Trump often harkens back to World War II and the likes of Generals Patton and MacArthur.  How does he compare to the president back then?  Franklin D. Roosevelt had a global view of the world while exhibiting a mastery of detail. (So too did Winston Churchill.)  Self-confident, FDR looked for no-men, not yes-men.  He and his administration took pains to be inclusive and bipartisan.  And FDR, with help from Allies like Churchill and Stalin, won World War II.

By comparison, Trump has a parochial view of the world and can’t even master himself (witness those temper-driven tweets).  He hires yes-men and demonizes Democrats and indeed anyone he sees as against him.  Alienating allies like Britain, Australia, and Germany, Trump seems least critical of Russia.

Some leaders surprise: they grow in office.  But Trump’s smugness, his unwillingness to admit when he’s wrong, his showboating to hide uncomfortable truths, are stunting him.  Effective at selling himself and entertaining as a blowhard on (un)reality TV, Trump is failing as a statesman.

Rather than grow, it’s likely Trump will wither in office.  The problem is he won’t be alone in his decline and fall.

Update: To state the obvious, Trumpcare is not a health care plan: it’s a massive tax cut for the rich combined with a cut in services for the working classes and poor.  Under this “plan,” the CBO estimates that 14 million will initially lose coverage, rising by another 10 million in the next decade.  How is this a health care plan?  Add cynicism and broken promises to Trump’s qualities.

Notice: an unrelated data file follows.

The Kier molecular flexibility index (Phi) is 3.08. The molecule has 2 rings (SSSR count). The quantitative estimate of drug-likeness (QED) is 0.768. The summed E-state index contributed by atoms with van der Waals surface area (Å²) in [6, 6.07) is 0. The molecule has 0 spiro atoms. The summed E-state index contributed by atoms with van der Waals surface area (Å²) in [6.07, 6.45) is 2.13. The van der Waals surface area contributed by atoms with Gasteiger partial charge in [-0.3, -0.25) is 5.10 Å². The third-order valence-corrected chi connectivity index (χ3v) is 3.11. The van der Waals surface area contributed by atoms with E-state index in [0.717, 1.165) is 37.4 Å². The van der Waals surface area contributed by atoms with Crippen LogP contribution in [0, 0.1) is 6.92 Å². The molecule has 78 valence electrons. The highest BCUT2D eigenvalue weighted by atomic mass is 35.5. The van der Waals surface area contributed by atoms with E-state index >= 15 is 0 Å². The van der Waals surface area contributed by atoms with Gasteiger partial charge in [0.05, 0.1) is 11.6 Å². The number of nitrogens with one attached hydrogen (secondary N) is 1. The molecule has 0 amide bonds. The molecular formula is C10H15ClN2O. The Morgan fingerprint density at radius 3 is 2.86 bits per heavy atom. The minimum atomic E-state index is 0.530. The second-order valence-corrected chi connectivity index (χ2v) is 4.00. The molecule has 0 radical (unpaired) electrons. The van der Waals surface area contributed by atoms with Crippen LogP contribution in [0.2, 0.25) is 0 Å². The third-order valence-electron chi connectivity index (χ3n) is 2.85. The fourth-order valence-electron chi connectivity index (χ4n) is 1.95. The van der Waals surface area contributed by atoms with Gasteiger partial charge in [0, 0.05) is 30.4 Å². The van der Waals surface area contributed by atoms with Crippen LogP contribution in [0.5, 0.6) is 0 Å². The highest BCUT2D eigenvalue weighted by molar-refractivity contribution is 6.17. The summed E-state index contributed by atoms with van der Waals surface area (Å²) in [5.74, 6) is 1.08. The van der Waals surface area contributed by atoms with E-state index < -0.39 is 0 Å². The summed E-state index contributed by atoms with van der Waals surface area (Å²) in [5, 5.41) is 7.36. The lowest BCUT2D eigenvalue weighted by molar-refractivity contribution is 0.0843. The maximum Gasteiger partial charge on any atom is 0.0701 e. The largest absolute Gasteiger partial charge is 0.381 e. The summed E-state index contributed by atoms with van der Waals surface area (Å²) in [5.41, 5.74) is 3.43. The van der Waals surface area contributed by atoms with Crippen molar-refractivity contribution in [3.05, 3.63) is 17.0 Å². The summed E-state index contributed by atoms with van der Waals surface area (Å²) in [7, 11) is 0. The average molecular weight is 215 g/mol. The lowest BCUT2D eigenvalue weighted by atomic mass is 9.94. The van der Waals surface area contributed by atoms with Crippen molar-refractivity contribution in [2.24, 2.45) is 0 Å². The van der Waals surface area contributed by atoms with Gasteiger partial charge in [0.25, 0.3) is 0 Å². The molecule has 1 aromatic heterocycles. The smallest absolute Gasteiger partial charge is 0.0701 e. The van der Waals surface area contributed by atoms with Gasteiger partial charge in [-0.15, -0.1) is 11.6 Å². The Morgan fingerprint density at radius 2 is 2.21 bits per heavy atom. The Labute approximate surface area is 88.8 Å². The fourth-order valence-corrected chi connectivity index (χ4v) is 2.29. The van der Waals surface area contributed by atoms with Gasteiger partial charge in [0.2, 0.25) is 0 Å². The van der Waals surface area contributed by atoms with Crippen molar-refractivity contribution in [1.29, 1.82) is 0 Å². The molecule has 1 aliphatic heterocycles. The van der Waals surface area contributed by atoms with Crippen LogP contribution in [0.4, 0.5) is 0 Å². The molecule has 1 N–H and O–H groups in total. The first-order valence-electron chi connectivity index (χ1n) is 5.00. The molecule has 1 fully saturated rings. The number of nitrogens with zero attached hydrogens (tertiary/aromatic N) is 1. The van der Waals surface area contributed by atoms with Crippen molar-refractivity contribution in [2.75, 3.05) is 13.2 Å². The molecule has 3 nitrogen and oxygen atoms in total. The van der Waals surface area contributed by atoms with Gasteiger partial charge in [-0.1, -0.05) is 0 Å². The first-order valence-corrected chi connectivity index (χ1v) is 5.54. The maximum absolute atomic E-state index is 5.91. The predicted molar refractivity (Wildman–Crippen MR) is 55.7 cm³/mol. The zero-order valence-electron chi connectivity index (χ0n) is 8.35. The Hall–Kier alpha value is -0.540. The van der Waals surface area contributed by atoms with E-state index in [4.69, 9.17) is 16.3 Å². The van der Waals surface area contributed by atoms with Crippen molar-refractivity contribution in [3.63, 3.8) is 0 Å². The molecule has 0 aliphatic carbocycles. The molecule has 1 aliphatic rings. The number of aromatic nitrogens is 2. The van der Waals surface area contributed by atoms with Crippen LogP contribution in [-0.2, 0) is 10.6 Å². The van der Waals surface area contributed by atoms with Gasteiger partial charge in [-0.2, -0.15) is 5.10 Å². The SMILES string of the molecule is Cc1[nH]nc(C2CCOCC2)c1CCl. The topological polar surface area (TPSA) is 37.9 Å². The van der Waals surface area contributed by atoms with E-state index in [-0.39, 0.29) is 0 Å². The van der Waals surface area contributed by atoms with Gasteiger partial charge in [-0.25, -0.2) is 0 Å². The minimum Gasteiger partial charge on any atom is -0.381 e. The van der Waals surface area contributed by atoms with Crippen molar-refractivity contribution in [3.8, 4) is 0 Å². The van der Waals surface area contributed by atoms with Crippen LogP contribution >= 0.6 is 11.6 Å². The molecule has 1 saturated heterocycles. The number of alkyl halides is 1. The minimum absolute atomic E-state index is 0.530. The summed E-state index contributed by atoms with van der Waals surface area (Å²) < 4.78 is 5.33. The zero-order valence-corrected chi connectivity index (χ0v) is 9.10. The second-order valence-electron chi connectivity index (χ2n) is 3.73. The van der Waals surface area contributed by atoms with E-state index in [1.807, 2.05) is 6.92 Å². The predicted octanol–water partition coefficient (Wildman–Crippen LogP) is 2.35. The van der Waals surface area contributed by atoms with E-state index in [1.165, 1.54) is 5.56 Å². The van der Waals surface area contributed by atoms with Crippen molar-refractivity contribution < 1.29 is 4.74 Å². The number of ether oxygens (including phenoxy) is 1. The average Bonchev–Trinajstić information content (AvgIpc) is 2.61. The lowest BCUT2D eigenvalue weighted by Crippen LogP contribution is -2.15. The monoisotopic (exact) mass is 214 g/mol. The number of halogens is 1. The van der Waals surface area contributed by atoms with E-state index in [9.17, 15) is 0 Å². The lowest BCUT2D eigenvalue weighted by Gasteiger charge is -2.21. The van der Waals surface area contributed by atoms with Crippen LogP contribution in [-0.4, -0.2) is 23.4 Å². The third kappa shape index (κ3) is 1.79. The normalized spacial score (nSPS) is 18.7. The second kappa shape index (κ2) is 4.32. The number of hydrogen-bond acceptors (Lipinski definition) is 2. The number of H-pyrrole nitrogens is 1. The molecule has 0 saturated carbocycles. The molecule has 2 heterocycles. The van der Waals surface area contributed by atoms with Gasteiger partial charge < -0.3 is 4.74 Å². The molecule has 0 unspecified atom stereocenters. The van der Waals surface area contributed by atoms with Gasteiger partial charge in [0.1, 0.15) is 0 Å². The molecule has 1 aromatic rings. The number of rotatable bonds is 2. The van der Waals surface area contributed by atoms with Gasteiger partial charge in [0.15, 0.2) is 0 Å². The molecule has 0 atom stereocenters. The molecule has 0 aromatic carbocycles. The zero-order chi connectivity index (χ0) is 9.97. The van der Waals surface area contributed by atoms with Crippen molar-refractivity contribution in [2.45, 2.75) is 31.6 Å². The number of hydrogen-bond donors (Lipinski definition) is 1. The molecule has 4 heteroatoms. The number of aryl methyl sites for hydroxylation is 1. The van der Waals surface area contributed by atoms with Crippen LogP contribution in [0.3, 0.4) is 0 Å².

Update (3/25): As Heather Digby Parton puts it, Trump “truly believes that he’s never ever been wrong about anything and when he lies he’s actually telling the future. He said it over and over again in that astonishing interview [for Time Magazine].”

Matt Taibbi, in his inimitable style, captured Trump during the election season: “On the primary trail we had never seen anything like him: impulsive, lewd, grandiose, disgusting, horrible, narcissistic and dangerous, but also usually unscripted and 10 seconds ahead of the news cycle … maybe he was on the level, birthing a weird new rightist/populist movement, a cross of Huey Long, Pinochet and David Hasselhoff.  He was probably a monster, but whatever he was, he was original.” (Insane Clown President, pg. 221)

The Deeply Disturbing Trump-Merkel Press Conference

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Trump, in his own militarized world

W.J. Astore

Yesterday’s Trump-Merkel Press Conference was disturbing on several levels.  Worst of all was the scene of a German Chancellor listening to an American president boast about how strong his military is, and how much stronger it soon will be. Not that long ago in historical terms, Germany was a country that stressed military dominance. Two lost world wars cured Germany of its militarism. American militarism has taken its place.

As Trump responded to questions, again and again he returned to the U.S. military, vowing that he’s going to strengthen it from its “depleted” condition, perhaps to a level of power that “we’ve never seen before.”

America as a country is “very strong, very strong,” said Trump, a “very powerful company/country,” and soon the U.S. military would be “stronger,” and “perhaps far stronger than ever before.”  Naturally, the president added that he hoped he wouldn’t have to use that “far stronger” military, even as the U.S. military garrisons the globe at more than 700 bases while launching ongoing attacks against “radical Islamic terrorism” (Trump loves enunciating those three words) in places like Yemen.